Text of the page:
A True Relation of the Apparition of One Mrs. Veal

by Daniel Defoe

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Last Updated on September 5, 2023, by eNotes Editorial. Word Count: 434

This is an interesting work for a number of reasons. While it is generally understood that the pamphlet was written by Daniel Defoe, it was actually published anonymously, immediately giving the work an element of distance from its subject matter which is only made greater by the other layers of text within the pages. Anonymity is the only way, it seems, by which the tale of Mrs Bargrave can be told by anyone with any sense of confidence. The male justice of the peace of whom Mrs Bargrave was a "kinswoman" has committed the story, ostensibly, to paper, but has not given his name. Instead, the frame narrative of the pamphlet tells us that this man has posted his story to someone else in London, who will then pass it on to the wider public -- without his name attached. Why, we might ask, are there so many layers of distance involved in this story, while at the same time, every person involved continually stresses the trustworthiness of the lady in question? Why is the issue of the supernatural -- whether it exists, or does not exist -- almost secondary to the issue of what can induce society to believe a woman's story, and what sort of story people are willing to put their names to?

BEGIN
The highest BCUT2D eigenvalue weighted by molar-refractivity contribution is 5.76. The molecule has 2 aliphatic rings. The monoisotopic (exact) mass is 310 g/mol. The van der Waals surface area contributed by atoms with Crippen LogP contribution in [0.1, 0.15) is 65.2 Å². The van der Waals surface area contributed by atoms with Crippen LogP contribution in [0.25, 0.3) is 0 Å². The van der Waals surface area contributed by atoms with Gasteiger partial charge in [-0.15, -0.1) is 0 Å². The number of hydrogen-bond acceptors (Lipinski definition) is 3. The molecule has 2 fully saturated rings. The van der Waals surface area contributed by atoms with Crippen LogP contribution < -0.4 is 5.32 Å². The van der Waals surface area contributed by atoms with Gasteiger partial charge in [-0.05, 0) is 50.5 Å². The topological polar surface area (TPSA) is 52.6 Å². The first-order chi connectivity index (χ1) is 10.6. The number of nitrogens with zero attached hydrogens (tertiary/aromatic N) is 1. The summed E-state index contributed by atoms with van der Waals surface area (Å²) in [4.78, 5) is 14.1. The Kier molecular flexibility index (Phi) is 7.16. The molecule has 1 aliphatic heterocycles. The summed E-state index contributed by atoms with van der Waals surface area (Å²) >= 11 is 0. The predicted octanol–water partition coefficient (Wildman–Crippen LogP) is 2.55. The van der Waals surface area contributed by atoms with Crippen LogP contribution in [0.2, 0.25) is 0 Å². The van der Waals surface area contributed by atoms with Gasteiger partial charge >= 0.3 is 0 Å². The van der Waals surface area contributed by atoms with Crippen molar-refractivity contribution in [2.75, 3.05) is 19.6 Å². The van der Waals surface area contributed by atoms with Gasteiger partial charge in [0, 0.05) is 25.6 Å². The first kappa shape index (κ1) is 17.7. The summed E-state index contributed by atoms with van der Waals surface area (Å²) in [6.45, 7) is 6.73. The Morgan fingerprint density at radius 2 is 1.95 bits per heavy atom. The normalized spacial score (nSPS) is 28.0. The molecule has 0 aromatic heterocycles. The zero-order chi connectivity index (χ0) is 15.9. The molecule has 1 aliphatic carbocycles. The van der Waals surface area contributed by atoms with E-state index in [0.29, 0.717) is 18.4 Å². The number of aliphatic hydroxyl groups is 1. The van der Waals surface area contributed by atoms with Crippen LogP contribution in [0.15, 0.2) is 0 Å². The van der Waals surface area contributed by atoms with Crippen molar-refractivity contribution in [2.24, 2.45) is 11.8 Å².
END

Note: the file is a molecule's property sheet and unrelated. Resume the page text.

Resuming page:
On the face of it, this pamphlet is a ghost story. Read more deeply, however, it is an analysis of the life of women at the time of writing. Both Mrs Bargrave and Mrs Veal have been abused by husbands and fathers; they cleave to each other as their only source of solace, and are separated from each other, by no fault of their own, through the movements of the men around them. Assuming that Mrs Veal does indeed die and return as an apparition, her first desire, nevertheless, is to remind her great friend of the love between them, assure her that she is bound for heaven, and beg for her help in distributing her worldly goods according to her needs. The suggestion is that Mrs Veal does not trust her brother to do this; accordingly, the brother then attempts to suppress Mrs Bargrave's story. For these two women, the only people they can trust is each other. The characters who do coax the story into the open air are willing to do so only under cover of darkness. A pamphlet this may be, but it is equally an interrogation of what it is to be believed and to be valid in society, and how this validity was denied to women, whatever the nature of their stories.

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